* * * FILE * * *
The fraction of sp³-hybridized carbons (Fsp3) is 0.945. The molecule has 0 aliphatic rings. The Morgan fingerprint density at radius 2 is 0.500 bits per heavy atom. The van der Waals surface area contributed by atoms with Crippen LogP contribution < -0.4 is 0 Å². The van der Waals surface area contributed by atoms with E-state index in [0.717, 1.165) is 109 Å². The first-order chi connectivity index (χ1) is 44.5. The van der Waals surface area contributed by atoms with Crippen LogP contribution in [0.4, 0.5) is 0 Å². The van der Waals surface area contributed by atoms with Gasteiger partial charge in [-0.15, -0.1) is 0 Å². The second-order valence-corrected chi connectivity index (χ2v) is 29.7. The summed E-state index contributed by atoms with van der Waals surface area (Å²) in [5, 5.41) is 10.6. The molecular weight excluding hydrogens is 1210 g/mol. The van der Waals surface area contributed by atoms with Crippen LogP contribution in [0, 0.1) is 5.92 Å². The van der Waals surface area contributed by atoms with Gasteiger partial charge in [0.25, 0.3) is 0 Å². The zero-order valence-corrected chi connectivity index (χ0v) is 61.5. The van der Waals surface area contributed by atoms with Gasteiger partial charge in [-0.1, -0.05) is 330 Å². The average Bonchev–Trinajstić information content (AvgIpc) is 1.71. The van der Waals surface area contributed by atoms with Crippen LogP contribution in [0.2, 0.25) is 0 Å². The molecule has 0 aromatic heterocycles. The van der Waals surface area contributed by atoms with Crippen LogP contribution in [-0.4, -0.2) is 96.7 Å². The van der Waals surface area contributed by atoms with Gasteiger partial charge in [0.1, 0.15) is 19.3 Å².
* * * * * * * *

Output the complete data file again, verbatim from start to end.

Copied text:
The fraction of sp³-hybridized carbons (Fsp3) is 0.945. The molecule has 0 aliphatic rings. The Morgan fingerprint density at radius 2 is 0.500 bits per heavy atom. The van der Waals surface area contributed by atoms with Crippen LogP contribution < -0.4 is 0 Å². The van der Waals surface area contributed by atoms with E-state index in [0.717, 1.165) is 109 Å². The first-order chi connectivity index (χ1) is 44.5. The van der Waals surface area contributed by atoms with Crippen LogP contribution in [0.4, 0.5) is 0 Å². The van der Waals surface area contributed by atoms with Gasteiger partial charge in [-0.15, -0.1) is 0 Å². The second-order valence-corrected chi connectivity index (χ2v) is 29.7. The summed E-state index contributed by atoms with van der Waals surface area (Å²) in [5, 5.41) is 10.6. The molecular weight excluding hydrogens is 1210 g/mol. The van der Waals surface area contributed by atoms with Crippen LogP contribution in [0, 0.1) is 5.92 Å². The van der Waals surface area contributed by atoms with Gasteiger partial charge in [0.25, 0.3) is 0 Å². The zero-order valence-corrected chi connectivity index (χ0v) is 61.5. The van der Waals surface area contributed by atoms with Gasteiger partial charge in [-0.1, -0.05) is 330 Å². The average Bonchev–Trinajstić information content (AvgIpc) is 1.71. The van der Waals surface area contributed by atoms with Crippen LogP contribution in [0.2, 0.25) is 0 Å². The molecule has 0 aromatic heterocycles. The van der Waals surface area contributed by atoms with Crippen LogP contribution in [-0.4, -0.2) is 96.7 Å². The van der Waals surface area contributed by atoms with Gasteiger partial charge in [0.1, 0.15) is 19.3 Å².